Dr. Tay has been recognised as one of the top cancer doctors doing research. He was awarded the prestigious center grant by the National Medical Research Council of Singapore. He actively collaborates with other leading Asian researchers based in Korea, Taiwan, Hong Kong and USA. Dr Tay has published his findings in numerous journals, including Nature Genetics, the Journal of Clinical Oncology, The Lancet Hematology, American Journal of Medicine, Leukemia & Lymphoma and Seminars in Hematology.
Dr Tay’s subspecialty interest is in women related cancers such as breast cancers & gynaecological cancers, melanoma, brain cancers, soft tissue & bone sarcomas and also hematological malignancies such as lymphoma, multiple myeloma and leukemia.
Senior Consultant, Medical Oncologist
MBBS (Australia, Honours), MRCP (United Kingdom), MD (United Kingdom)
Dr Lim specialises in the treatment of gynaecological cancers, such as cancer of the ovary, uterus, cervix and vulva. She trained under several renowned oncologists, including Professor Hani Gabra, a world renowned expert on ovarian cancer.
Dr Lim joined the Department of Gynaecological Oncology at KK Women’s and Children’s Hospital, specialising in the treatment of gynaecological cancers (cancers of the ovary, uterus, cervix and vulva). She also led the Chemotherapy Centre at KK Hospital and served as chairperson of the Singapore Cancer Network (SCAN).
Gynaecological cancers are some of the most common cancers affecting Singaporean women today. Uterine, ovarian, and cervical cancer are within the top 10 most common cancers experienced by Singaporean women, and it is crucial for women to stay vigilant and keep an eye out for potential signs and symptoms. If possible, screenings such as PAP smears for cervical cancer can also help detect early signs.
Each type of gynaecological cancer manifests with different signs and symptoms, and they are not the same for all women, even if they have the same type of cancer. It’s important that you pay attention to your body so that you understand what’s normal for you. This helps you identify abnormalities and changes that could be warning signs of gynaecological cancer. Symptoms may include:
There are no screening tests for most gynaecological cancers, with the exception being cervical cancer which can be screened by PAP smears or HPV testing. As there is a lack of reliable screening for all the other types of gynaecological cancer, it is important to recognise early warning signs and seek proactive care if you suspect you are experiencing symptoms.
Gynaecological cancer is when cells in any female reproductive or genital organ begin to grow out of control. There are five main kinds of gynaecological cancer: ovarian, cervical, uterine, vaginal and vulvar cancer. Rarer types of gynaecological cancer include fallopian tube cancer, gestational trophoblastic neoplasia (GTN), and uterine sarcomas. Though termed under “gynaecological cancers”, these cancers are unique with different risk factors, presentations and require treatment that is individualized for the particular cancer type.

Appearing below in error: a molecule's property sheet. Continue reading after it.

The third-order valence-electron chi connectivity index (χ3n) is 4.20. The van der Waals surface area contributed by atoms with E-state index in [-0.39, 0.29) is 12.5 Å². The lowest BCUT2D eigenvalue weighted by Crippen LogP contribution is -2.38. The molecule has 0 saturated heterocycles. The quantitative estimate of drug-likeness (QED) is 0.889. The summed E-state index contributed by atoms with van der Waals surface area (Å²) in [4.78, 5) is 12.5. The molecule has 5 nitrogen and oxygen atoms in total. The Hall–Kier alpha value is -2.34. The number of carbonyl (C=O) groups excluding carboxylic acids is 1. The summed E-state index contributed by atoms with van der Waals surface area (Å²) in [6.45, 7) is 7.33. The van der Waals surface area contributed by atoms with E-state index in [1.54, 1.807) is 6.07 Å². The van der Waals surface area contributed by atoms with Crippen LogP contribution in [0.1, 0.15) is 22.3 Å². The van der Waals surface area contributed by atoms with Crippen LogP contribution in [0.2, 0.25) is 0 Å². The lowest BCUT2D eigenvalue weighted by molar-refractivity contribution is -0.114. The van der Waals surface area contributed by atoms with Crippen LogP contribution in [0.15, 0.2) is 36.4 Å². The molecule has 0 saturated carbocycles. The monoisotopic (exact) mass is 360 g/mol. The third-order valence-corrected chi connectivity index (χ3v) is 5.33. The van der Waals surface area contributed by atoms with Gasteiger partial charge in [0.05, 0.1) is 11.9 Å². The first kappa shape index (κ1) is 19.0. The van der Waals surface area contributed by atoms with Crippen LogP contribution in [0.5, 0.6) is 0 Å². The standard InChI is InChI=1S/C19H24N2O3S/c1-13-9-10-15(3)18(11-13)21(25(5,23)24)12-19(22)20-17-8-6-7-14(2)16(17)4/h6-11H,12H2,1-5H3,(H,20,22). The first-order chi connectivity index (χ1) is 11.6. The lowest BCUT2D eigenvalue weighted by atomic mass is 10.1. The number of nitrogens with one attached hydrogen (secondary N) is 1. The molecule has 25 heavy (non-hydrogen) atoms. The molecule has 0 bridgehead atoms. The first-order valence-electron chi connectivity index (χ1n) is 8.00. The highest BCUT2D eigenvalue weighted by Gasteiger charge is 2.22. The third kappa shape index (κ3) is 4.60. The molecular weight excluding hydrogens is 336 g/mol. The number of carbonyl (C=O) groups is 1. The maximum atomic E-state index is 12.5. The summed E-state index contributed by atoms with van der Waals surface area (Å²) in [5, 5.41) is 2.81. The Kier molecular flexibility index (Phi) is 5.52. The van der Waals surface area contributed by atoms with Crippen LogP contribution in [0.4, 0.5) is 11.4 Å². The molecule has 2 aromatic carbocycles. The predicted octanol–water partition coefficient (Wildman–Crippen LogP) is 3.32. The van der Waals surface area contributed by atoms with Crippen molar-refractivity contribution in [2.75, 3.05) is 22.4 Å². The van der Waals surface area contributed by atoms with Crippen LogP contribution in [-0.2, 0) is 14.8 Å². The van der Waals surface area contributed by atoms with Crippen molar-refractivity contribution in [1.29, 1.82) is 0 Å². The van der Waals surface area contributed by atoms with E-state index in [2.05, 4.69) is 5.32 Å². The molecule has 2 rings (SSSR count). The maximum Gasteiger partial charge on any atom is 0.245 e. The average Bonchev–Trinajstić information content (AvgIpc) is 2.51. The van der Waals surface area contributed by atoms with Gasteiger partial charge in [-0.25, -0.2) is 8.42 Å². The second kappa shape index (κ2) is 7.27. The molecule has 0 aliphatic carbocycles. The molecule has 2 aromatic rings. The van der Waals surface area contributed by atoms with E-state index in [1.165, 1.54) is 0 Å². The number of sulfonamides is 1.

As there are several types of gynaecological cancers, the potential causes and risk factors may differ across the various types. Many women who get gynaecological cancer may not experience any of these risk factors at all. There are also no specific risk factors that are the direct cause of gynaecological cancer, and some risk factors can be countered but others are completely beyond a woman’s control, like her age or her family history. Some risk factors that could increase your risk of gynaecological cancer are as follows:
Lifestyle changes that can help reduce or eliminate risk factors include:
There is no strong evidence of a link between diet and gynaecological cancer but a healthy and well balanced diet which includes vegetables, fish, and less red meat is beneficial for general health and well-being.
Because gynaecological cancer refers to multiple specific diseases, there is no unified staging system for all gynaecological cancers. Each specific type of cancer has its own unique system for determining the stage the disease is at and its severity. However, the progress of all gynaecological cancers is followed using a four-stage system similar to other types of cancer. In terms of this system, Stage I is the least severe and Stage IV the most severe.
Both the stage and the type of gynaecological cancer will affect the treatment options that will be available to you. Your doctor, gynaecological cancer specialist, or gynecologic oncologist will work with you to determine the best possible treatments for your unique case and the stage your illness has reached. Your doctor may recommend one or more of many possible available cancer treatments to help you treat your cancer with as little disruption to your life and your health as possible.